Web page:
A 40-Mile Day, Drawn by the Lure of McDonald’s
My feet propel over gritty sand in boisterous strides, as my eyes scan the five feet of visible trail ahead of me. The narrow beam of light produced by my headlamp wavers, dancing with each connection of my foot to the ground. I trust my legs to guide my trajectory through the darkness, a daring feat, as the trail plummets steeply on the right to a creek below. In the past hour I have already had a couple of close calls, one foot losing solid ground and sending a mixture of sand and pebbles tumbling into the canyon. I am flying down the trail, hiking close to four miles an hour. My excitement is pulsating, and regardless of the ravine, I can’t reign myself in.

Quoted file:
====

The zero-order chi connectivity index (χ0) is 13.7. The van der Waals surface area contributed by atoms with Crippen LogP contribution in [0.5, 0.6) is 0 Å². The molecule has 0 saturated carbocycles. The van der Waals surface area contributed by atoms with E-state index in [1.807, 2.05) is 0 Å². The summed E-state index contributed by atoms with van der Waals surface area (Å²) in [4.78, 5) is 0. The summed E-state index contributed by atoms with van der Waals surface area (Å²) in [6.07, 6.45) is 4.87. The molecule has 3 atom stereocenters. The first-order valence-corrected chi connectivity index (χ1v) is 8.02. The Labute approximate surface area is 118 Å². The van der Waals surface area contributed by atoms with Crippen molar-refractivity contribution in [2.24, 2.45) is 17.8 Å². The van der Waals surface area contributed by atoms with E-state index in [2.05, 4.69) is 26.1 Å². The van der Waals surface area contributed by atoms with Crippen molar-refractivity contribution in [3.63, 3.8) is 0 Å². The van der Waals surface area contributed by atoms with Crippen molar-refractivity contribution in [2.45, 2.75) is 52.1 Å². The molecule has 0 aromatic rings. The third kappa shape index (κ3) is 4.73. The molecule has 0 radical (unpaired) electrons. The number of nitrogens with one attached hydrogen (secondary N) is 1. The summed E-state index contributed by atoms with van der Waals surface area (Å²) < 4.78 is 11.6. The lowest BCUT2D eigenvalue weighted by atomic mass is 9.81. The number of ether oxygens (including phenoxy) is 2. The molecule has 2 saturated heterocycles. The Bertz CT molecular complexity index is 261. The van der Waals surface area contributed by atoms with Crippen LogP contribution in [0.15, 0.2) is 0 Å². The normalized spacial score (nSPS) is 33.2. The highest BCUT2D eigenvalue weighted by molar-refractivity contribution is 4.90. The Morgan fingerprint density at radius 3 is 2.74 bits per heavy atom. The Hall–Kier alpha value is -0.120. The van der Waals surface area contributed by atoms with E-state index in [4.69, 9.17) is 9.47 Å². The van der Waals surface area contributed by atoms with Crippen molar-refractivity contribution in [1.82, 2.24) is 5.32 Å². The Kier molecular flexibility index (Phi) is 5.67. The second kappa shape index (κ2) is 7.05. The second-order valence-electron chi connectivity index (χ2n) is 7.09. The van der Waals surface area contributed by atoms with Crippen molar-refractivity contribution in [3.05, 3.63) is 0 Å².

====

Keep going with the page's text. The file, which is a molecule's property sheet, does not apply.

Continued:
The miles melt away, as the darkness follows their lead and eases into dawn. The transition is soft and sensual; every day I feel as if I am witnessing something that is not meant for my eyes to behold. Soft light gently brings the foliage around me into focus. Indian paintbrush nods a morning greeting in the barely perceptible breeze, oranges and reds melting together like crayons left on the sidewalk. Purple lupine emit a delicate, sweet fragrance reminiscent of grape-flavored soda. The deep, bass notes of bullfrog bellows reverberate up from the creek nestled far below. I expertly begin descending down a set of switchbacks and a cheerful, rainbow colored bridge comes into view.
“Gay bridge ahead!” I holler back to Serenity, who had fallen 20 paces behind me.
“I’ll meet you there; this poop just came on quick,” Serenity calls back, her tone an undercurrent of urgency.